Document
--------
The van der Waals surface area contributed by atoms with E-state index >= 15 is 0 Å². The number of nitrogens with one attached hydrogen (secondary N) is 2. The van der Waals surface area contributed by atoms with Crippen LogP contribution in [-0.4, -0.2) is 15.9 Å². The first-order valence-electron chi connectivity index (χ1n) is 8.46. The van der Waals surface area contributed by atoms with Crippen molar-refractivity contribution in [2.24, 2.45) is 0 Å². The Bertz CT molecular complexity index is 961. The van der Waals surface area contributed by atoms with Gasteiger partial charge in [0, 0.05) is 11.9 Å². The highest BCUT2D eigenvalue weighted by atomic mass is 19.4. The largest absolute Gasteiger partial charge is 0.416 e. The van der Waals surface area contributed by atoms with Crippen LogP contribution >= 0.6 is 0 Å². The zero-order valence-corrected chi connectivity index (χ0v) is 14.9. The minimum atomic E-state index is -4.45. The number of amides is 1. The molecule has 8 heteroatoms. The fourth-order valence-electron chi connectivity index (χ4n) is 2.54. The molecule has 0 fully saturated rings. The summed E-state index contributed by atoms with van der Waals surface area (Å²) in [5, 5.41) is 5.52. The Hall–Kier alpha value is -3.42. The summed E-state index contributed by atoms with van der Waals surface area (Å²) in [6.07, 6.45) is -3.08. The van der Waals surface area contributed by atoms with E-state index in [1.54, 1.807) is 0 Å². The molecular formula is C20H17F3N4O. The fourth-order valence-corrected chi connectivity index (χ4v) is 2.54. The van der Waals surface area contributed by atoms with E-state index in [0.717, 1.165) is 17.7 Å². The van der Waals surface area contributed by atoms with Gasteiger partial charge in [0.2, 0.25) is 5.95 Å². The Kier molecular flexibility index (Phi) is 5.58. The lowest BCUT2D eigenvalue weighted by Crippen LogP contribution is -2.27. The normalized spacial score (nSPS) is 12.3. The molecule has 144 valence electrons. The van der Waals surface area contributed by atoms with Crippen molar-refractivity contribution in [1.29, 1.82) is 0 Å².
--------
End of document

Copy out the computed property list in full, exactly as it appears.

The van der Waals surface area contributed by atoms with E-state index >= 15 is 0 Å². The number of nitrogens with one attached hydrogen (secondary N) is 2. The van der Waals surface area contributed by atoms with Crippen LogP contribution in [-0.4, -0.2) is 15.9 Å². The first-order valence-electron chi connectivity index (χ1n) is 8.46. The van der Waals surface area contributed by atoms with Crippen molar-refractivity contribution in [2.24, 2.45) is 0 Å². The Bertz CT molecular complexity index is 961. The van der Waals surface area contributed by atoms with Gasteiger partial charge in [0, 0.05) is 11.9 Å². The highest BCUT2D eigenvalue weighted by atomic mass is 19.4. The largest absolute Gasteiger partial charge is 0.416 e. The van der Waals surface area contributed by atoms with Crippen LogP contribution >= 0.6 is 0 Å². The zero-order valence-corrected chi connectivity index (χ0v) is 14.9. The minimum atomic E-state index is -4.45. The number of amides is 1. The molecule has 8 heteroatoms. The fourth-order valence-electron chi connectivity index (χ4n) is 2.54. The molecule has 0 fully saturated rings. The summed E-state index contributed by atoms with van der Waals surface area (Å²) in [5, 5.41) is 5.52. The Hall–Kier alpha value is -3.42. The summed E-state index contributed by atoms with van der Waals surface area (Å²) in [6.07, 6.45) is -3.08. The van der Waals surface area contributed by atoms with E-state index in [1.54, 1.807) is 0 Å². The molecular formula is C20H17F3N4O. The fourth-order valence-corrected chi connectivity index (χ4v) is 2.54. The van der Waals surface area contributed by atoms with E-state index in [0.717, 1.165) is 17.7 Å². The van der Waals surface area contributed by atoms with Gasteiger partial charge in [0.2, 0.25) is 5.95 Å². The Kier molecular flexibility index (Phi) is 5.58. The lowest BCUT2D eigenvalue weighted by Crippen LogP contribution is -2.27. The normalized spacial score (nSPS) is 12.3. The molecule has 144 valence electrons. The van der Waals surface area contributed by atoms with Crippen molar-refractivity contribution in [1.29, 1.82) is 0 Å².